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Egyptian Hosts Offer Advice for South Africa World Cup


Egyptian Hosts Offer Advice for South Africa World Cup

Egyptian Hosts Offer Advice for South Africa World Cup

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The FIFA Under-20 World Cup in Egypt has reached its final week, with a champion to be crowned on Friday in Cairo. With the football competition drawing near a close, Egyptians are offering advice for South Africans on organizing a big event, as the continent prepares for the full-fledged version of the World Cup next year.

With their first experience as a host country for a FIFA event nearly behind them, Egyptians are looking ahead to the World Cup in South Africa next year, and are anxious to share their experiences with their fellow Africans.

Thousands of Egyptians helped out with the organization of this three-week event as volunteers and members of the local organizing committee.

Stephanie Schenouda is the assistant director for media and communication for the Egyptian local organizing committee.

"The advice I would give is to be organized from the beginning of the competition, and do everything perfectly, prepare the schedule of the match, prepare the volunteers earlier, everything concerning the tournament," Schenouda said.

The Under-20 World Cup draws only a fraction of the fans that the full World Cup will bring to South Africa, when hordes of supporters from 32 nations will descend on the southern end of the continent.

Considering the scale of the challenge faced by South Africa, the organization next year will need to be even better than what the Egyptians have offered thus far, says Sydney Malangu, a photographer from Johannesburg working at the Under-20 World Cup.

"What I have seen here, South Africa can give much better, because it is a larger scale and everyone will be looking at South Africa. It has been a good experience, tough though, a lot of challenges, but I am still getting through. The first games, preparations were a little bit not on point, but as the tournament progressed, everything was coming together," Malangu said.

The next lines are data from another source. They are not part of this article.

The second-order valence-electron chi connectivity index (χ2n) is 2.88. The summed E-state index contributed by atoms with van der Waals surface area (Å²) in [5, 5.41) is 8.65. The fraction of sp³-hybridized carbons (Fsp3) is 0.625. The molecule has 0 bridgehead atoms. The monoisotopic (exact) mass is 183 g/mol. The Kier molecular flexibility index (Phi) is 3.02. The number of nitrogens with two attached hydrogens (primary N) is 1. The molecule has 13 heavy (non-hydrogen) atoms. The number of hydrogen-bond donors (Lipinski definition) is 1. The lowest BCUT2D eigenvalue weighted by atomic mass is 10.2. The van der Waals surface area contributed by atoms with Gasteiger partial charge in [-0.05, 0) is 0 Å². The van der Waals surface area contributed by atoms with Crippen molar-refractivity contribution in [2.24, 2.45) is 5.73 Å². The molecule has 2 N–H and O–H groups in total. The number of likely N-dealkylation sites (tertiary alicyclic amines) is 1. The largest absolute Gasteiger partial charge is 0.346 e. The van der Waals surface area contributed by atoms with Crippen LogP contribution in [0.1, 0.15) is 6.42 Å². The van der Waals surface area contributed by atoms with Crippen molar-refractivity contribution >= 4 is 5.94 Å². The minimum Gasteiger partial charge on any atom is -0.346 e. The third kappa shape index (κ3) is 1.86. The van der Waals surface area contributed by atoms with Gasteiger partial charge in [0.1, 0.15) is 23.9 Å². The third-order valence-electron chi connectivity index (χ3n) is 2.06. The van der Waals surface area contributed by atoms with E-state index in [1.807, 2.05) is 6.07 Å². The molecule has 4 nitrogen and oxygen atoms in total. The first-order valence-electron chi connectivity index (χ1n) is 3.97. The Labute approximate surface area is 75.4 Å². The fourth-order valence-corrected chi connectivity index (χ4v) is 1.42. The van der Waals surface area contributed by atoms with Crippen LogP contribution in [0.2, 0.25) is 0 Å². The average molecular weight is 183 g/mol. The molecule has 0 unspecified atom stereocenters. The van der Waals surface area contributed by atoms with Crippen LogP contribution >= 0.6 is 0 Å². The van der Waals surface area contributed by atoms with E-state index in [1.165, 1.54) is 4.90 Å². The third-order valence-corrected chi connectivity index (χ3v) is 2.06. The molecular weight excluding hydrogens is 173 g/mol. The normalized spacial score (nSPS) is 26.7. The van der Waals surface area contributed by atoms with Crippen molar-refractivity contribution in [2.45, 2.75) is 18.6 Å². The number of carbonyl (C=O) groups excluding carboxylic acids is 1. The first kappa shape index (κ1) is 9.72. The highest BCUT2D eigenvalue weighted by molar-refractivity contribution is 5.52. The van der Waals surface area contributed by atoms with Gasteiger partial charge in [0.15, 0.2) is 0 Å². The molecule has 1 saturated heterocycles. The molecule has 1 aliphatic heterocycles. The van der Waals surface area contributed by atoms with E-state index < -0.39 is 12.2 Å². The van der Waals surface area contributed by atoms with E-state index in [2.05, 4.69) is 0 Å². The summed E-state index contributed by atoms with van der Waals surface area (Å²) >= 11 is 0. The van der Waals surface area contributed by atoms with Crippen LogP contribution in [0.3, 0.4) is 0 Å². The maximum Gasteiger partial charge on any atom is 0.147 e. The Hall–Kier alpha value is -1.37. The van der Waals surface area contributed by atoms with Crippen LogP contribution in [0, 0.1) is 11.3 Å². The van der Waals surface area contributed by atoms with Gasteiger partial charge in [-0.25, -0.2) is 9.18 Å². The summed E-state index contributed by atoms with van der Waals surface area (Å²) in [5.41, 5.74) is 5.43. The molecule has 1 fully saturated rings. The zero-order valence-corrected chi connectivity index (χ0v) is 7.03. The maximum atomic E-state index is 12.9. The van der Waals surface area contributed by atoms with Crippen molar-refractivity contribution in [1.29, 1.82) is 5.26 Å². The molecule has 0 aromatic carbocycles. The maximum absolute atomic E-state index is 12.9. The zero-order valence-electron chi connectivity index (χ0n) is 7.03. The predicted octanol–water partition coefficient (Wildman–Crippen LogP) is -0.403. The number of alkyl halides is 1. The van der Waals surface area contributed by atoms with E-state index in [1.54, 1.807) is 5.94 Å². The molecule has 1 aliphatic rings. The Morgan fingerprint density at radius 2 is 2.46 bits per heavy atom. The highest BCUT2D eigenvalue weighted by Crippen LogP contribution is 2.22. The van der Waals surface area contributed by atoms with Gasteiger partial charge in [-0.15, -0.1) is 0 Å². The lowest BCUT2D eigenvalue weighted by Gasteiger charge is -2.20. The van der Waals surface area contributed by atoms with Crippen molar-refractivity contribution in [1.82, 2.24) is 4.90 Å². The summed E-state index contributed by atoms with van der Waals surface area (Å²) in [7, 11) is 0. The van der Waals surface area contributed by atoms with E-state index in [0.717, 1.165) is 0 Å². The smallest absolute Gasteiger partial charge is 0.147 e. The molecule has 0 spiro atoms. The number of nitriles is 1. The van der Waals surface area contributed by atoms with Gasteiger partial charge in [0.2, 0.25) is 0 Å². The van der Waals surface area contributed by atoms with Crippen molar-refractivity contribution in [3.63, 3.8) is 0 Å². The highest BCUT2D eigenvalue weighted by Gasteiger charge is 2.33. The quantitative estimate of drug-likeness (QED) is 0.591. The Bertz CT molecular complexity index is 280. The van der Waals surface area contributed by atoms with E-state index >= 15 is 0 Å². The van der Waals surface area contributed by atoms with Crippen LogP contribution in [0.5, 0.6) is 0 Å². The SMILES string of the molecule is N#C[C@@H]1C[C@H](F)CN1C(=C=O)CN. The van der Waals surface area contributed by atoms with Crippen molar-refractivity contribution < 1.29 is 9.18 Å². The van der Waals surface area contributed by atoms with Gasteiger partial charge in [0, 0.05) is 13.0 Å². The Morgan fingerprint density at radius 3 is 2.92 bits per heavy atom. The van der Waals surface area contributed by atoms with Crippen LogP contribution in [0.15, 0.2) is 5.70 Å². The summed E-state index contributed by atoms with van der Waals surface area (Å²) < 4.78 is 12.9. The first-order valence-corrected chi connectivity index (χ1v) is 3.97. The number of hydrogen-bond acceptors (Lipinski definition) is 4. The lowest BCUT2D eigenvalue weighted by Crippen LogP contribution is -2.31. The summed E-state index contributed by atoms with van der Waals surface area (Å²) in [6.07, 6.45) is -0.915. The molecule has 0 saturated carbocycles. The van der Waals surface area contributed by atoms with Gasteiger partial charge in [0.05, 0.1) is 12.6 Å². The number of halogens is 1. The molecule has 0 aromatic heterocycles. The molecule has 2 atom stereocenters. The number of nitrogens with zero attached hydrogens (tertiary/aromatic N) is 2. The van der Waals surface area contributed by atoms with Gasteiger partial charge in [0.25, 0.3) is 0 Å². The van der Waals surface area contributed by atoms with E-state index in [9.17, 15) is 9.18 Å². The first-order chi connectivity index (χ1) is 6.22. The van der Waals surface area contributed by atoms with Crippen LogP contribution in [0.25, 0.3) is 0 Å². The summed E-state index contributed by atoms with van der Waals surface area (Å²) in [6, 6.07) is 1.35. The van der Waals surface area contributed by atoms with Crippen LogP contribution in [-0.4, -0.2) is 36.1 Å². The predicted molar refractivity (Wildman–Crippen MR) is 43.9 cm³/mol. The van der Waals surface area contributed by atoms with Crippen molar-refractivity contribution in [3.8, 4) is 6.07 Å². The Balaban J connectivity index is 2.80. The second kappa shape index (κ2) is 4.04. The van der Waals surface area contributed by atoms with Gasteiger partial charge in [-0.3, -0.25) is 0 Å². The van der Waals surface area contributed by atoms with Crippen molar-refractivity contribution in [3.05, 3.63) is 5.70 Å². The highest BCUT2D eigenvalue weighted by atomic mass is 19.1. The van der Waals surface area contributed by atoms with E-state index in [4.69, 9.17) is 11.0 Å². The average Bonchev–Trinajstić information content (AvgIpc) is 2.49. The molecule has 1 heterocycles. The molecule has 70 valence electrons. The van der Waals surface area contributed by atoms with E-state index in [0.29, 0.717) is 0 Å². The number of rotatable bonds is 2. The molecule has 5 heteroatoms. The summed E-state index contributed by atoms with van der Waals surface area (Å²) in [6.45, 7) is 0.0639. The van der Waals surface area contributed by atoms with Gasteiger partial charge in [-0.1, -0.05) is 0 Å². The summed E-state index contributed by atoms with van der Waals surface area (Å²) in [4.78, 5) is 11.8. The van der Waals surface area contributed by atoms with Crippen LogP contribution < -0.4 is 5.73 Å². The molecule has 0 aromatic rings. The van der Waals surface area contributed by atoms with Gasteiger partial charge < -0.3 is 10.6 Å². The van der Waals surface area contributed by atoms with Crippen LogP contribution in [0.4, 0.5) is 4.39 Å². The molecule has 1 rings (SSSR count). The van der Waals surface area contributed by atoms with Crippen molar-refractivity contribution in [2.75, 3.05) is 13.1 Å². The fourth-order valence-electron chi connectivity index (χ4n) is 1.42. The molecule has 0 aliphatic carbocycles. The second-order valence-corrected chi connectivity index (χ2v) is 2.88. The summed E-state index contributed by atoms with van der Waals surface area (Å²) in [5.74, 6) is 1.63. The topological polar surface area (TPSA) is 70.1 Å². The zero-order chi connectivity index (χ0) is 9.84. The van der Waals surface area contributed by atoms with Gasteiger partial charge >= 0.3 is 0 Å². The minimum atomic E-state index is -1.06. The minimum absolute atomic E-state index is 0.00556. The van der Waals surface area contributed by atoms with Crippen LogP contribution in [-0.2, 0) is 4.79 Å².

Egyptian journalist George Riad says South Africa's good showing as host at the Confederations Cup earlier this year and ample infrastructure in South Africa make the country a good bet to hold an excellent tournament.

"As we know South Africa is the best African country if we talk about facilities and about infrastructure, about the stadiums, so the main thing is that all the fans are worried about is security. It will be not like in Germany or Japan and Korea, but what we saw in the Continental Cup can make us confident of good organization," Riad said.

Schenouda says Egyptians wish the South Africans well, and share a sense of pride over the tournament with other Africans.

"The African people are capable doing really good things and organizing great events, they have good capabilities," she said.

The FIFA Under-20 World Cup ends Friday, at which point the world's sporting attention shifts to the U-17 World Cup, beginning later this month in Nigeria. That tournament is the final warm-up in a series designed by FIFA to highlight the hosting capacities of the African continent leading up to the World Cup, which kicks off next June in Johannesburg.

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